More or less the same dilema here although it is Dh who is Catholic and he hasn’t gone to church in years. We have yet to baptize Jo and are still on the fence about what to do. The kids in the Separate Board here do all the practical stuff for the First Communion and Confirmation at School, but then it is up to the parents to talk to their priest and set a date for said rites.
I think I have decided on the public system and so far there is no debate from Dh. The only question now remains…Complete french or french immersion…Still almost 2 years to decide

2 jo(e) September 27, 2005 at 2:57 pm

I had the same dilemma. I ended up sending all four kids to the small Catholic elementary school … and I switched them over to the public school in seventh grade. (My youngest son is in fifth grade right now.)
Many of the kids in the Catholic school here are not Catholic. But in this area, the Catholic schools are much smaller than the public schools and more academic. Parents have a big say in what goes on in the school, perhaps because they pay tuition.
I am pretty outspoken about all the things I see wrong with the Catholic Church, but the small school my kids go to is run by Franciscan sisters and lay people, and is surprising unaffected by the hierarchy of the church.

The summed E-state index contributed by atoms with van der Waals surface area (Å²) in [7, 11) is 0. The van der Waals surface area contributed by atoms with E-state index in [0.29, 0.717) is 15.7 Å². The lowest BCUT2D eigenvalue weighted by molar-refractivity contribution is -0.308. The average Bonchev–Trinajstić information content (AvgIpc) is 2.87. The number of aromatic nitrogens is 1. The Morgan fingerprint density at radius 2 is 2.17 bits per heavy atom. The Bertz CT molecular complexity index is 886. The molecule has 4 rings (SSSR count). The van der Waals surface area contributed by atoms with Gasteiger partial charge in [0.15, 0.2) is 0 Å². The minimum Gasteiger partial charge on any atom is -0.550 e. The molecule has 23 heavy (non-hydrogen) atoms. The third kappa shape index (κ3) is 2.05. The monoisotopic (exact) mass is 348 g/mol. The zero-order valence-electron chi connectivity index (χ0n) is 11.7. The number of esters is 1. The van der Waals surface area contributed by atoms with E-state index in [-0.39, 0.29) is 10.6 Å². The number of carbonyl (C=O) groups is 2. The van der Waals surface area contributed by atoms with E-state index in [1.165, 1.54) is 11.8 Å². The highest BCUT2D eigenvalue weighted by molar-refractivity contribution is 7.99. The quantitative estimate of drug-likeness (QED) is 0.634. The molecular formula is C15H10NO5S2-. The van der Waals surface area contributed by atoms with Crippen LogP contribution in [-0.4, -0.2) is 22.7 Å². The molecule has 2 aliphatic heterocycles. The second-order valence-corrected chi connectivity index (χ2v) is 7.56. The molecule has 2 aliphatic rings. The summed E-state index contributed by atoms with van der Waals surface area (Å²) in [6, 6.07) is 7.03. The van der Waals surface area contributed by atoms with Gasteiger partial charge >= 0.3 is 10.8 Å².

I suppose one factor for me was that this small Catholic school was also the school I attended as a child. And I really liked the idea of my kids going to a small nearby neighborhood school where we knew most of the families.

3 Running2Ks September 27, 2005 at 3:44 pm

I know you will make the right decision–whatever it is for you.
I was raised with open-ended religion (Jewish, with half of the family being Catholic). Now, my girls and I are Jewish, but we attend a Christian church.
They do take the early cues from the parents, but later will do as they please.
I hope you find a peaceful decision soon.

4 yvonne September 27, 2005 at 4:08 pm

Actually, you can postpone the decision until August. Registration starts in February but you can register and be entitled to schooling right up until the day school begins. Nice to be able to procrastinate a little longer.